My Top 20 from the Independent Games Festival 2016 (Part 3/4)

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Here it finally is! After being delayed a few months thanks to work, poor health and a vacation, I’m finally ready to run down my Top Twenty games from this year’s Independent Games Festival. I’m going to write a little bit more about each game than I have in the past so I’m breaking it down to five games per post over four days. So in no finer order than alphabetical, here are the next five games in My Top Twenty of the Independent Games Festival 2016.

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Home Improvisation by The Stork Burnt Down
Though it’s grown a bit more nonsensical since its web-based debut, Home Improvisation remains a hilarious excursion in my favorite new genre: Mundane Excitement. It would probably be simpler to play in VR with those fine Vive motion wands but the awkwardness of rotating on individual axes and trying to shove IKEA-style furniture together is just perfect. Throw in multiplayer for up to 6 and you have a totally accurate recreation of the strife of putting together furniture in real life.

Job Simulator by Owlchemy Labs
The time for poignant, meaningful and insightful VR experiences will come. Here at the launch of all three major VR platforms what we need is the ability to microwave a CD, throw a hotdog into the streets and gobble donuts. These simple recreations of everyday activities are what will help acclimatize people to VR while being unexpectedly hilarious. The fact that there’s a story behind all this is even sillier.

The year is 2050 and human jobs have been replaced by the cold mechanical efficiency of robots. In a sort of museum setting you embody JobBot and reenact what it was like to work in an office, be a chef or run a convenience store so that the children of the future will never forget. I don’t know how long it can sustain the laughs but I desperately want to immerse myself in Owlchemy’s colorful, irreverent and terrible future vision of our everyday life.

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Objects in Space by Flat Earth Games
Don’t ask me why but the concept of running a spaceship like it were a submarine — staring at readouts instead of out port windows — is captivating. Maybe it’s the next step after my time with FTL and maybe I’ll just be terrible at it. The setup is that you’re a space trader piloting a tiny ship that you customize all the way down to the batteries and component adapters. You can go weapons heavy, focus on speed to outrun opponents or spec for stealth and disappear off of enemy radar.

It seems debilitatingly frantic when things heat up in the demo footage revealed so far. But like any good roguelike it’s the satisfaction of threading the needle and surviving what looks like the gnarliest, most unforgiving conflict that has me intrigued.

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Overcooked by Ghost Town Games
This game looks like such fun that I couldn’t wait for the Top Twenty to write about it! If you don’t feel like clicking one tiny little link though, here’s the gist of it: 1-4 players team up to manage the food orders pouring into the kitchen. Grabbing, chopping, cooking and delivering dishes would be best accomplished by delegating tasks to individuals but half the fun looks to be scrambling around and accidentally (?!) stealing ingredients or half finished dishes.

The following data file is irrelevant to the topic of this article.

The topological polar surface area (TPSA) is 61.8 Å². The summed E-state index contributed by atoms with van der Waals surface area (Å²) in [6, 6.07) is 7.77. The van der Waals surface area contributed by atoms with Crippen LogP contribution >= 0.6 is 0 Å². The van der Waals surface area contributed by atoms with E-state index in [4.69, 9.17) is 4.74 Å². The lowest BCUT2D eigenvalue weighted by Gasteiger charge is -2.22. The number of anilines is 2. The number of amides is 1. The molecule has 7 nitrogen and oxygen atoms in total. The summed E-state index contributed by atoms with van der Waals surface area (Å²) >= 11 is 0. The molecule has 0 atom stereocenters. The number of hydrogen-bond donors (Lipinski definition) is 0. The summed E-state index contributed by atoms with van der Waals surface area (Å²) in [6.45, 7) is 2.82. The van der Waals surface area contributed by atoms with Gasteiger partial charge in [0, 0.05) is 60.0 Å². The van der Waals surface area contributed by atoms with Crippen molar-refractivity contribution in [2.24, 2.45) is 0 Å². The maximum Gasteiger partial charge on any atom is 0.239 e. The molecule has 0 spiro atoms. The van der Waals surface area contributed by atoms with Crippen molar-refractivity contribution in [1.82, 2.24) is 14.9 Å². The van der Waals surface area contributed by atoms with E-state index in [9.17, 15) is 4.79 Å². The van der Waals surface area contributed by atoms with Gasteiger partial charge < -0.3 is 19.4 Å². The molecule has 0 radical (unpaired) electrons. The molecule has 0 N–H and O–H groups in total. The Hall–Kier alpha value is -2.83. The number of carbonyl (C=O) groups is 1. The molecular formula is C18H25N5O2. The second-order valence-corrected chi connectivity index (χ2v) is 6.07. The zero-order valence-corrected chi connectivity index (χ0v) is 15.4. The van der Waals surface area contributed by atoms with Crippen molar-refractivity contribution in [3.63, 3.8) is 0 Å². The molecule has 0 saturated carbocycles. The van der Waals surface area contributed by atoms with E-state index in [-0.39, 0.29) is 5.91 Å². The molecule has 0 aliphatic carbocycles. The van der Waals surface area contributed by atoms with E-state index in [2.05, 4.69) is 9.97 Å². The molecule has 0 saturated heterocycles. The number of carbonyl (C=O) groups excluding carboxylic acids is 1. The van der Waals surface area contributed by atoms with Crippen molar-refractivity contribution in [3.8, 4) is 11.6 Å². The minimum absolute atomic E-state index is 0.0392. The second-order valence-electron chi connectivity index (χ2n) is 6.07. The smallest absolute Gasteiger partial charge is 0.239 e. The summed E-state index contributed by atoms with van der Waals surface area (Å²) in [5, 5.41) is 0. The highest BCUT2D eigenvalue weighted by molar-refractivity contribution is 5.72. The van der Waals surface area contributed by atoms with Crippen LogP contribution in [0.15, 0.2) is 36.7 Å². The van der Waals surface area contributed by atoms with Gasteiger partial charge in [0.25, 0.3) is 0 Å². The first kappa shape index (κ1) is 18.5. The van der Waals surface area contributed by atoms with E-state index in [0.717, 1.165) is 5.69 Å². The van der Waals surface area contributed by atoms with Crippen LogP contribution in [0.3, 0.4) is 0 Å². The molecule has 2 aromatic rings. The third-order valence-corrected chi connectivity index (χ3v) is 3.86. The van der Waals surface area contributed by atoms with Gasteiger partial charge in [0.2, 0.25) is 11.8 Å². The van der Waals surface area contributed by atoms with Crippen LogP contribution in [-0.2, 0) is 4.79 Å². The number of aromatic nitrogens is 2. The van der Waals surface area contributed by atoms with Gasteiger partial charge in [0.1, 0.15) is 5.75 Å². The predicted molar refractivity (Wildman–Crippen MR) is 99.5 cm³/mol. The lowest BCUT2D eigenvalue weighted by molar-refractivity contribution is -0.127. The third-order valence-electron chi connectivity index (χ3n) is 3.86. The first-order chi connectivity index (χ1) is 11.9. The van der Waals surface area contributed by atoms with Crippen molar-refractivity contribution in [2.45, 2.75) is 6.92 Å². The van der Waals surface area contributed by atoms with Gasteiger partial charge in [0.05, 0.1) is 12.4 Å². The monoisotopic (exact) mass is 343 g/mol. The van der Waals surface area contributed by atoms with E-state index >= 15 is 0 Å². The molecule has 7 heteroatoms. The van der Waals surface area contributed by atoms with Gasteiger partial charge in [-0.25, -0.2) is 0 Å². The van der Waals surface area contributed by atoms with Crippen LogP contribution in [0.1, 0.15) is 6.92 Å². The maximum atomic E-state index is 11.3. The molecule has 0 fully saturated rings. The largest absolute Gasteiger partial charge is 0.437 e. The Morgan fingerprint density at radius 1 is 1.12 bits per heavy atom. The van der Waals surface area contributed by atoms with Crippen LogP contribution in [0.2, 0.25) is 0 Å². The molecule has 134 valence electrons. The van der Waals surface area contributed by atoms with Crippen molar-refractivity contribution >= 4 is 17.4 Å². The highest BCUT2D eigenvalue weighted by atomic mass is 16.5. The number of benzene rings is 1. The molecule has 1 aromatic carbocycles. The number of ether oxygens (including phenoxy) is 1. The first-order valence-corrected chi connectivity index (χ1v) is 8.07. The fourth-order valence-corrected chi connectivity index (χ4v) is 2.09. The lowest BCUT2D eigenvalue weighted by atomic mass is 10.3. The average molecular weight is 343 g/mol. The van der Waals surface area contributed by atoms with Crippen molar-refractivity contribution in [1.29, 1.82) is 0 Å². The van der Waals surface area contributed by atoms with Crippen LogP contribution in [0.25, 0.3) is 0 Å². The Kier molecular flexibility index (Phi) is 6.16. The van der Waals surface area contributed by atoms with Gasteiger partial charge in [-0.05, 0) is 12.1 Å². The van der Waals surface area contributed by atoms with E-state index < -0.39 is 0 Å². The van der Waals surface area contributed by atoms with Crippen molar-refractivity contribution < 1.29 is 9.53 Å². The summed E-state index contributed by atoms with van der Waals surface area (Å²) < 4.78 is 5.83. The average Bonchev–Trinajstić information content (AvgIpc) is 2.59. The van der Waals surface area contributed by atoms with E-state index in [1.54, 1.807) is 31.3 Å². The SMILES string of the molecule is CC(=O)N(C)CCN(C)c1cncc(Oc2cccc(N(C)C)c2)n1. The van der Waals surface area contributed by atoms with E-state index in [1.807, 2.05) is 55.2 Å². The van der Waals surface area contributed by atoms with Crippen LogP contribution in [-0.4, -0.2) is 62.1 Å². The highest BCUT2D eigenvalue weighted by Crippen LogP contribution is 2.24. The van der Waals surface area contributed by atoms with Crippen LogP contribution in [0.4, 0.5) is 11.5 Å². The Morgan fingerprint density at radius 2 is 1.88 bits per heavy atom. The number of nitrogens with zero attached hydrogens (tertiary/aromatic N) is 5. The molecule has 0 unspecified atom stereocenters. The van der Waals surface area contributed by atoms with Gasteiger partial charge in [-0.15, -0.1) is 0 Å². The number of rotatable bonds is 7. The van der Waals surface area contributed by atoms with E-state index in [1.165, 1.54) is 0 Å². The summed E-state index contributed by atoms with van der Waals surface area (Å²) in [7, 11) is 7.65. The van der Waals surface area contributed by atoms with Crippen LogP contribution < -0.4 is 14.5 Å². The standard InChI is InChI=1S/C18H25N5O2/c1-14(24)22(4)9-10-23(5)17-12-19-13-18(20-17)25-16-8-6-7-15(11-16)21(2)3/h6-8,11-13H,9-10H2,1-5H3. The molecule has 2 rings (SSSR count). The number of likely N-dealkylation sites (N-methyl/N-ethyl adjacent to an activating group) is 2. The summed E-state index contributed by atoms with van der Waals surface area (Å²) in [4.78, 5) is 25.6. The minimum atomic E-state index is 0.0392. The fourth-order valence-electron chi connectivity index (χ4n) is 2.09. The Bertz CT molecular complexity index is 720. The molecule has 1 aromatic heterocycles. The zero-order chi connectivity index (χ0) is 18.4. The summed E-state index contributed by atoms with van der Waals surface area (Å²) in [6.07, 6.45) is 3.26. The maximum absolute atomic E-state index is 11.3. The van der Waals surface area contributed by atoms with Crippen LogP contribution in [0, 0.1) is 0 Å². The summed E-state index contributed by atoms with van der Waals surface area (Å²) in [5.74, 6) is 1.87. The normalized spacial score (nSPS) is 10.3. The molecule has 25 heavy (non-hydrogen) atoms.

Adding a whole other layer of chaos are the numerous stages. There’s the standard restaurant kitchen with its checkerboard tiles and bright lights but things escalate to a pirate ship with countertops that sway back and forth, a haunted house with poltergeists that rearrange work surfaces and even a pair of food trucks barreling down the road. It has that charmingly colorful and UK indie vibe I liked so much in Flame Over and I can’t wait to see and play more.

Overland by Finji
By now you should be able to tell why I’d take a liking to Overland by its visuals alone. Stark, flat shaded and set on little floating chunks of terrain, I could simply look at this game’s randomly generated landscapes all day. Playing, on the other hand, is anything but pleasant.

Set in a modern world ruined by some catastrophe, you play turn-based strategy a la X-COM combined with the risky resource gathering of a roguelike. Forget plasma rifles and jump jets, your concerns are outmaneuvering enemies just to grab hold of a can of gas or a toolbox. Befriending survivors adds more turns and unique traits to your repertoire but eventually you’ll have to make the hard choices. Do you risk all your fuel to reach a promising, far off destination? Who do you leave behind when there’s no room left in your hatchback?

It looks fantastic in both visuals and gameplay and if I were putting these IGF games in some kind of ranked order Overland would be right near the top. I cannot wait to see more of it later this year!


Check back tomorrow for Part 4 featuring five more extremely awesome games from the Independent Games Festival 2016! Or use these links to jump straight to Part 1, Part 2 and Part 4. Don’t miss out on even more great games from the IGF by reading my posts leading up to the Top Twenty.

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